Before the heaviest snows came, the girl walked for many miles, her feet echoing over wooden bridges, clambering over tree roots, and shuffling through leaves tattered as forgotten letters.
She never followed railroad tracks, preferring to cross them and move on, off into the cover of the forest. She was not sure what she sought, but her feet and her heart knew she wouldn't find it in the cities where the railway led.
Each night she made her bed from the forgotten leaves, with pine needles as her pillow.
Always the towers of distant cities beckoned to her, but still she moved on, deeper into the wild. As winter slipped further into its icy slumber, ponds and lakes froze, turning to silver mirrors that reflected the sky. Sometimes the girl slid and spun across the glass surface, pretending the clouds were beneath her and she was a red-tailed hawk, circling the world below in great, sweeping gyres. Often, she broke small bits from the edges of the sky to hold in her mouth, letting the ice melt and and slip down her throat, making her shimmer inside.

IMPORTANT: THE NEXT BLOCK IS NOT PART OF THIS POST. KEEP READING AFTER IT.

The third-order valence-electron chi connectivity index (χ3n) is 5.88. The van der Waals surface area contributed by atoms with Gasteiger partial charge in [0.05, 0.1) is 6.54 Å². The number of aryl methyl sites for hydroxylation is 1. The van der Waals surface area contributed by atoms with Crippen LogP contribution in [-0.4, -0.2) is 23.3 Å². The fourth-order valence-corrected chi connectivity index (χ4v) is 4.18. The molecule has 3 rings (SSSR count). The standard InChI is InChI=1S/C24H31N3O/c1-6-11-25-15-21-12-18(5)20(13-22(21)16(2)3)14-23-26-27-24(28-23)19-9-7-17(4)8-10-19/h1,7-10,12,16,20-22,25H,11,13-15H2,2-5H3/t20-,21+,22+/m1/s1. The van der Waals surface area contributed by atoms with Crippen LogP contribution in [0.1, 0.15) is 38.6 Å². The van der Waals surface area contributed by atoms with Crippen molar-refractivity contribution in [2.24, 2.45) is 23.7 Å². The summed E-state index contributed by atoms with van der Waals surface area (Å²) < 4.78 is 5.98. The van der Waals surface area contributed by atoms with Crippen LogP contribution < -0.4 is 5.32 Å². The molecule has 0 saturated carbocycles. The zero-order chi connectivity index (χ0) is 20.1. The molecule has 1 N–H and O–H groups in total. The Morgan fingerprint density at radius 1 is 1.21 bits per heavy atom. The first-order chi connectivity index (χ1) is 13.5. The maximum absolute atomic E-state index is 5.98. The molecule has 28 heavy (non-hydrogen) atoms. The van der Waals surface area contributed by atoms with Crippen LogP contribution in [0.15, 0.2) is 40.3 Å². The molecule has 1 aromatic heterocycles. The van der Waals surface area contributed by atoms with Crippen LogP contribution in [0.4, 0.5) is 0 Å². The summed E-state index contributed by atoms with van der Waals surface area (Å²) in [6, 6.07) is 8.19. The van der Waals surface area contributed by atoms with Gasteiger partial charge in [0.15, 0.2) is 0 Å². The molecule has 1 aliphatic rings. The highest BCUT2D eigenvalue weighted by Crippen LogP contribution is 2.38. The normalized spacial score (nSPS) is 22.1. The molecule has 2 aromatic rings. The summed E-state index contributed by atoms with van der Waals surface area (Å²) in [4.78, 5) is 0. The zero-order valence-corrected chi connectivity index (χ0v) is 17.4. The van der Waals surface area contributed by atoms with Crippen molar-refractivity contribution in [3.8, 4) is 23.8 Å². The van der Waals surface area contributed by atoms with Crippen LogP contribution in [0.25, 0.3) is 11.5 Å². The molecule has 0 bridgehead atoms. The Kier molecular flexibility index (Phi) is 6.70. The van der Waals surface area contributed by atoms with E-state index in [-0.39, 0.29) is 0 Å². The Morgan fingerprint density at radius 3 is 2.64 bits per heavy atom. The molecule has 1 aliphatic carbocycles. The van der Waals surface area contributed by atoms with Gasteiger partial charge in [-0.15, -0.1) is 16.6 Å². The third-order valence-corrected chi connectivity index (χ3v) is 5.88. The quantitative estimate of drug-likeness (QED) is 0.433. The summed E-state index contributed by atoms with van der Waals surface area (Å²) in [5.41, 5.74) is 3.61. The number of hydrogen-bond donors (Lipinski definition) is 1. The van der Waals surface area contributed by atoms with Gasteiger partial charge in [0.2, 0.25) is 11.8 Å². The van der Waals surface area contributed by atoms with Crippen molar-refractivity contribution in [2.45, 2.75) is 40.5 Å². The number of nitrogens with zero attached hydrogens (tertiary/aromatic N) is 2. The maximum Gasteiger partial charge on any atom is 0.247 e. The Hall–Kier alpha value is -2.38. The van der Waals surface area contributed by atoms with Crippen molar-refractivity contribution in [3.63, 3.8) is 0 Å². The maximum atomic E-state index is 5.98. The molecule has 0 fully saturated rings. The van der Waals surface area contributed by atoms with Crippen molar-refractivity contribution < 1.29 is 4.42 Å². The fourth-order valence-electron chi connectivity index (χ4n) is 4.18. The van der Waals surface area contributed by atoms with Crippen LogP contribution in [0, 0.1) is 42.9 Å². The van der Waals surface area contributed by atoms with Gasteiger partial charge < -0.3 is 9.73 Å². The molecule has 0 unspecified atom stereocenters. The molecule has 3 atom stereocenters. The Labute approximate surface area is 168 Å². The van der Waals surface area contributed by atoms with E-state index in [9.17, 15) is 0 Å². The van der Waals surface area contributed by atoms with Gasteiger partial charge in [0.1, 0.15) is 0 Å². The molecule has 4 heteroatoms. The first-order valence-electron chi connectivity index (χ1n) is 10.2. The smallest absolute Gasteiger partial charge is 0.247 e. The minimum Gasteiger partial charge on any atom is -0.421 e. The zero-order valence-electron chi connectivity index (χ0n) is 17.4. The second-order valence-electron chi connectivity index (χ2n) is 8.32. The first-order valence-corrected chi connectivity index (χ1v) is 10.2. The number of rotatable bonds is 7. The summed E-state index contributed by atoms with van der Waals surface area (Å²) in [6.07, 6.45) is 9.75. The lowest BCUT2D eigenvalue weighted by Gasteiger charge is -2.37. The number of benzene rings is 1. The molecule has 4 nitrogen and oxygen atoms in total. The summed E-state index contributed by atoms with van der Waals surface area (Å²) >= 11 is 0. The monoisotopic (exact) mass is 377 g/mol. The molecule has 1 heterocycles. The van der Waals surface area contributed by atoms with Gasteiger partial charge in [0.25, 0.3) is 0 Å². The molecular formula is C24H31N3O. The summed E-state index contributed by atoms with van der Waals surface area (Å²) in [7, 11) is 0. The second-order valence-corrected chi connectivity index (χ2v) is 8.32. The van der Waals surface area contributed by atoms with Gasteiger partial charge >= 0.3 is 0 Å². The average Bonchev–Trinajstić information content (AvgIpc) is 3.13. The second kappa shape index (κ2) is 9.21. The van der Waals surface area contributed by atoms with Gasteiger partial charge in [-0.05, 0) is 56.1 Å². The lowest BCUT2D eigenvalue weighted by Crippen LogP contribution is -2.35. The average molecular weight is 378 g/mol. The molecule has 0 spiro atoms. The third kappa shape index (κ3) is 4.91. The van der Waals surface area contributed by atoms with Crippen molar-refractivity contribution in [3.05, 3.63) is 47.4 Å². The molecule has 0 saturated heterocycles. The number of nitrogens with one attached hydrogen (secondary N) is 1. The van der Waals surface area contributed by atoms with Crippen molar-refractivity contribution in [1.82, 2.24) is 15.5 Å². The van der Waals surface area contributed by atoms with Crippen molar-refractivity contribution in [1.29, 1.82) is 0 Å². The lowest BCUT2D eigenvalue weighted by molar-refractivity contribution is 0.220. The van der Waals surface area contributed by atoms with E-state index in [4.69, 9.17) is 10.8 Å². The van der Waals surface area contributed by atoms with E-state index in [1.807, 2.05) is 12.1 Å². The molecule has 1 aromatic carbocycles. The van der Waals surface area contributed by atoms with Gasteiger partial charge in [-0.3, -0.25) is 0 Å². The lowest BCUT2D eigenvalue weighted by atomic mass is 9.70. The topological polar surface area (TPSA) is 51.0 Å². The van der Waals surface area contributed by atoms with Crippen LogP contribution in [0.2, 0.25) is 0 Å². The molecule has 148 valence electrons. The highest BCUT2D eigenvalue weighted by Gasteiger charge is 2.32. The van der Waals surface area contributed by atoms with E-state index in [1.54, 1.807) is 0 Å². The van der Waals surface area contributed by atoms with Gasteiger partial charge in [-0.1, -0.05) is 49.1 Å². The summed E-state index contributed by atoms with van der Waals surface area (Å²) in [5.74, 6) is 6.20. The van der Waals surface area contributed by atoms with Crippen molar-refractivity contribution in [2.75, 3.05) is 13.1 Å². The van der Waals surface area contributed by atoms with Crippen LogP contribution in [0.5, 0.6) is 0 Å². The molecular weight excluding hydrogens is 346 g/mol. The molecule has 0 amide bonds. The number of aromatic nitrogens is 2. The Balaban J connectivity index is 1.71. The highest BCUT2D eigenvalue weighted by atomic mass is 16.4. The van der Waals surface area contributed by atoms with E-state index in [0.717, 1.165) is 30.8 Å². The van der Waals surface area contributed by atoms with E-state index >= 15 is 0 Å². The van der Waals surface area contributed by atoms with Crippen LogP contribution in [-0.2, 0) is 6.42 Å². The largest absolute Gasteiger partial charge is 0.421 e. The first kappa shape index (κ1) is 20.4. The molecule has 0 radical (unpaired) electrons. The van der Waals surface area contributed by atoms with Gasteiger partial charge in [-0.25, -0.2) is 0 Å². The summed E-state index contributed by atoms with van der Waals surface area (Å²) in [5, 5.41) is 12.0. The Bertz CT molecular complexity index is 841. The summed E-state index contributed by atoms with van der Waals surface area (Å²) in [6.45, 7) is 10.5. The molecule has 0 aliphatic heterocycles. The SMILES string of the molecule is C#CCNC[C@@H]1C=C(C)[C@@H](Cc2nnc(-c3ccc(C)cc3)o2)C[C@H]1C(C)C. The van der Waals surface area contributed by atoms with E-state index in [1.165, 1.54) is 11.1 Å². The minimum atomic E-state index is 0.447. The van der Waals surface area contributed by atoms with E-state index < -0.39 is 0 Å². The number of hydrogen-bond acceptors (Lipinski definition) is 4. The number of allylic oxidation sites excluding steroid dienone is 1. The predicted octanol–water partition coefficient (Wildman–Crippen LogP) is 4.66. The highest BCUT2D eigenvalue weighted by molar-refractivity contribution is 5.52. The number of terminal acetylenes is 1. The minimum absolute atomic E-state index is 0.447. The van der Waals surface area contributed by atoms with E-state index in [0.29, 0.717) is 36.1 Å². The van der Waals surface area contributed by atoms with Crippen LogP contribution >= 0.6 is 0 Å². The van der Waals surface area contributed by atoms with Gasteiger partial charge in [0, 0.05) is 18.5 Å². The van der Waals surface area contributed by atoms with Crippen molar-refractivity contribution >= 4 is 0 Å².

In her pack she carried a folding knife and bits of hard crackers and a notebook and pencil for remembering small but important things. She wasn't lonely as she walked among trees and grasses and reeds. She knew the calls of birds and the chatter of squirrels. She knew the comings and goings of foxes. She knew the way of things--how they begin and how they end and all the in-betweens.
She knew nothing is certain, all is ever-changing, for she had seen in winters past how even the thickest of ice melts and the sky returns to its proper place in the heavens. Yet she came to value uncertainty as much as her trusty knife and pencil. Long ago, the old man had taught her that everything we fear can be honed and shaped into the finest of tools. She had sharpened and polished uncertainty until it glistened each evening in the light of the setting sun.